Why Oprah Winfrey loves Malcolm Gladwell’s idea that putting in 10,000 hours is key to success

Oprah Winfrey speaks on stage during The Robin Hood Foundation's 2018 benefit at Jacob Javits Center on May 14, 2018 in New York City.
Kevin Mazur | Getty Images

Oprah Winfrey has been a household name since she became one of the at 19 years old. Now 64, the self-made billionaire wants everyone, especially young people, to understand one thing about success: It usually takes years of hard work and dedication.

“I love the theory of that there are 10,000 hours behind anybody who ever gets to be successful,” Winfrey says in an interview with British Vogue editor-in-chief Edward Enninful. She's referring to the somewhat controversial theory popularized by bestselling author Malcolm Gladwell that it takes at least 10,000 hours of practice, plus talent, to achieve mastery.

Winfrey says that her biggest frustration with young people today is that “they think that success is supposed to happen" instantly. “They think that there isn't a process to it. They think that they are supposed to come out of college and have their brand.” Instead, she says, brands, and careers, take time to develop.

To drive this point home, she uses Enninful as an example: “You did not get to be editor-in-chief of Vogue magazine by not working and working and working to get here,” she says.

Gladwell puts forward this theory in his 2008 book “Outliers: The Story of Success." To bolster his claim, he points out that Bill Gates' success was a result of over 10,000 hours of practice with computers in his teen years; that was the experience that . “By the time Gates dropped out of Harvard after his sophomore year to try his hand at his own software company, he'd been programming practically nonstop for seven consecutive years," Gladwell writes. "He was way past 10,000 hours. How many teenagers in the world had the kind of experience Gates had?”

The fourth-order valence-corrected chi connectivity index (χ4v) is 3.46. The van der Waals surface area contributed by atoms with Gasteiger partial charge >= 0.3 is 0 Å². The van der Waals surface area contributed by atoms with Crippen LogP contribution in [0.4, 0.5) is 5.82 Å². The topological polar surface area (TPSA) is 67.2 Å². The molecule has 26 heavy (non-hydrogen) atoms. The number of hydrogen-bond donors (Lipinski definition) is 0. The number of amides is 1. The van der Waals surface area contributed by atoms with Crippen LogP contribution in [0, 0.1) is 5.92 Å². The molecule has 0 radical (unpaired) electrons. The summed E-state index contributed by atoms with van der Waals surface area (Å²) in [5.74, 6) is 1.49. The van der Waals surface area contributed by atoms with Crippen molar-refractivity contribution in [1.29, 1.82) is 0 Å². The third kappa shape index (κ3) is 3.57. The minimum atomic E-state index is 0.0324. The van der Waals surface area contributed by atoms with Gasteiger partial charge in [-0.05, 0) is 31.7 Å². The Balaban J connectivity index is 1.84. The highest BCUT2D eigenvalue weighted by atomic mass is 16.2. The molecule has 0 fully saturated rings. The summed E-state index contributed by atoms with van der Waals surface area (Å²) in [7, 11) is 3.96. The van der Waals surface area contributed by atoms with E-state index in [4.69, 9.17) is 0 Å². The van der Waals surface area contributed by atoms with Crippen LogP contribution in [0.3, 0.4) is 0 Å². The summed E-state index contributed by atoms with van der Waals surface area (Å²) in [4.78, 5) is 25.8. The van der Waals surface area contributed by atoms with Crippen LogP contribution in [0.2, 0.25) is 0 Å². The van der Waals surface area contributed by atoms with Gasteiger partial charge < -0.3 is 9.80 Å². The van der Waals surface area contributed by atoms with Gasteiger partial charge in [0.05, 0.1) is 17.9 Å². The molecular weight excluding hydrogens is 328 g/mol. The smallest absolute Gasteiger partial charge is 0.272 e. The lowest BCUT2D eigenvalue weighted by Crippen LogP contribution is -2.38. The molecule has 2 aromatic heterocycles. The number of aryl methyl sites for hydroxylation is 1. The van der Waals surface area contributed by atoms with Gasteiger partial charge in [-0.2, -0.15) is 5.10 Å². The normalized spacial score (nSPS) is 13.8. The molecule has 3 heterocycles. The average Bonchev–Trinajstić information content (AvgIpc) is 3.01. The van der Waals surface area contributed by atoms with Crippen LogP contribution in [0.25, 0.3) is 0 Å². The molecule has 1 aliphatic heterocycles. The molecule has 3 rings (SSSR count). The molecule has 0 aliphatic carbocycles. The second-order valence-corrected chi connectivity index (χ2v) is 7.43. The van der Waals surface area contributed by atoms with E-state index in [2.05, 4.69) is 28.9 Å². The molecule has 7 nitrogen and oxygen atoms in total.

He concludes: “10,000 hours is the magic number of greatness."

Although some studies have pushed back against the idea, it still has its vocal adherents, among them Major League Baseball star Alex Rodriguez. He says that, to evaluate your success or failure at any endeavor, you first "need to acquire your 10,000 hours."

The process "takes time," he says. "You need to make mistakes. It's okay to make mistakes, especially when you're in your 20s."

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